Three years after the release of his Grammy award-winning album Skin, Flume is back in style with his captivating new mixtape Hi, This is Flume.
The Australian record producer, DJ, and musician has also released several new songs in addition to the mixtape, all of which have received huge amounts of praise and success: his latest single ‘Rushing back’, in collaboration with Vera Blue, has been streamed over 15 million times.
Talking about Hi This is Flume, Flume explained that he decided to make a mixtape rather than an album because it was much less formal, and put less pressure on him as an artist. In his classic cool and carefree tone, he told me that he just wanted “to put music out into the world and chill.”
The 38–minute mixtape is accompanied by a visualiser, instead of separate music videos for each song. When explaining the decision to add a visual aspect to the project, Flume suggested that in this day and age album covers aren’t as important as videos and that he wanted to do something different. The visualiser was filmed over a week in Western Australia, the homeland of the artist, and further adds to the creativity and energy of the mixtape.
Describing the shift from pop-based and mainstream songs in Skin to the much more aggressive and experimental sounds of his latest project, Flume suggested that his music was like a “pendulum.” He expressed the way that he loves to swing back and forth between pop and experimental, electronic music so that he never gets bored. When I asked about his own personal music taste, he revealed that he enjoys “a broad range of music,” and takes inspiration in particular from artists such as Sophie, Eprom and Slowthai. This variety of music styles is clearly expressed in his music, and much of his work combines aspects from a range of different genres.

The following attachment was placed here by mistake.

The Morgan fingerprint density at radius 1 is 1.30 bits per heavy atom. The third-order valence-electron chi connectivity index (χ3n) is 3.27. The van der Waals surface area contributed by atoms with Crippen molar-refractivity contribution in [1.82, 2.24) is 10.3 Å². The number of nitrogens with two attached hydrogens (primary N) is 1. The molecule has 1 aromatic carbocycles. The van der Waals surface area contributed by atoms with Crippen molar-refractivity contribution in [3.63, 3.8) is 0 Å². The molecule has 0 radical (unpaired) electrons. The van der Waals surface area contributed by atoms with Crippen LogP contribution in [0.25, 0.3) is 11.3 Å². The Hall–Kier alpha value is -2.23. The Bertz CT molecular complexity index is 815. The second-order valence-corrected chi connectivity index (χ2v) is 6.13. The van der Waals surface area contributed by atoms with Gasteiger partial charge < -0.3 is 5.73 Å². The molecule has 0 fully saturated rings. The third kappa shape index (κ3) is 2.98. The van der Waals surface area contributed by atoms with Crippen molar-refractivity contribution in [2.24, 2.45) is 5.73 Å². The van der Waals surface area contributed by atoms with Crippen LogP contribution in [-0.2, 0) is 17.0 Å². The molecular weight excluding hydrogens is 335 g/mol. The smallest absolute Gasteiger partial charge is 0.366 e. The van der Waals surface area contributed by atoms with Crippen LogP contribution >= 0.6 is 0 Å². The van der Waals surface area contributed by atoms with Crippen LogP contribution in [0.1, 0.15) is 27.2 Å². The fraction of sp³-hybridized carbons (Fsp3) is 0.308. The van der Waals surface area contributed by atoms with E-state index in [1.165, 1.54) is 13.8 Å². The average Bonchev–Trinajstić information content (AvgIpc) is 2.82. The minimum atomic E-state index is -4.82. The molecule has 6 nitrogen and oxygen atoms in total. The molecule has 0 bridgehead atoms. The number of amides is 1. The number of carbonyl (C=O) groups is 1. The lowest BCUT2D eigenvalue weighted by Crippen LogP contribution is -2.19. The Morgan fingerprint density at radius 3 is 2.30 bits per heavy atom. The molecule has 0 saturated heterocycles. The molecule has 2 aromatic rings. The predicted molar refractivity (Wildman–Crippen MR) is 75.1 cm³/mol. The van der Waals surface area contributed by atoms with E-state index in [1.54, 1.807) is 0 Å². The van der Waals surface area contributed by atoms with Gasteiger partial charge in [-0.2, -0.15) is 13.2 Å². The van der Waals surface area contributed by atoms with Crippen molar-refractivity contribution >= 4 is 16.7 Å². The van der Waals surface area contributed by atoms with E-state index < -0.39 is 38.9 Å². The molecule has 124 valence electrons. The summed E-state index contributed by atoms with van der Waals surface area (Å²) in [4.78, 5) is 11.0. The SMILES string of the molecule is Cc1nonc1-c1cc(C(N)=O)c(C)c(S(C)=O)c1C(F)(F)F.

Many of Flume’s songs are in collaboration with other prominent artists, such as his new songs with London Grammar, Vera Blue, and Reo Cragun. Talking about such collaborations, Flume expressed that he loves touring with other artists as it makes him feel as if he was part of a “band” and that being with friends is much more fun than travelling solo. He also spoke of the songwriting process, telling me that he prefers working one-on-one with artists in the studio. He produces his songs quickly rather than spending a long time overthinking about particular sounds and features, preferring to just trust his own creativity. When I asked about a collaboration that he would love to do in the future, I was thrilled to hear that he has always dreamed of working with Frank Ocean.
Flume is coming to Manchester on the 13th November for his much-anticipated headline show at The Warehouse Project. Having already performed at huge festivals across the globe this summer such as Lollapalooza and Summer Sonic, he admitted that he actually prefers playing at indoor venues in his own headline shows. He explained that it is easier to control production aspects such as smoke and lasers inside and get a “true representation” of his performance. He also gushed about how much he enjoys touring and visiting new places, and expressed his excitement to perform at Manchester’s new Warehouse Project venue, Depot at Mayfield. In his own words, it should be “a great party.”
In the past, Flume has disappeared for a few years after releasing his award-winning albums and completing the consequent sell-out tours. But things are about to change, he promises, saying that he now wants to “stay in the limelight” and release much more regularly. He added that releasing new music feels amazing, and that he loves the response he gets.
When I asked if he was working on anything at the moment, he simply replied with “always.” This is good news for fans, who have many more albums, EPs and singles to look forward to very soon.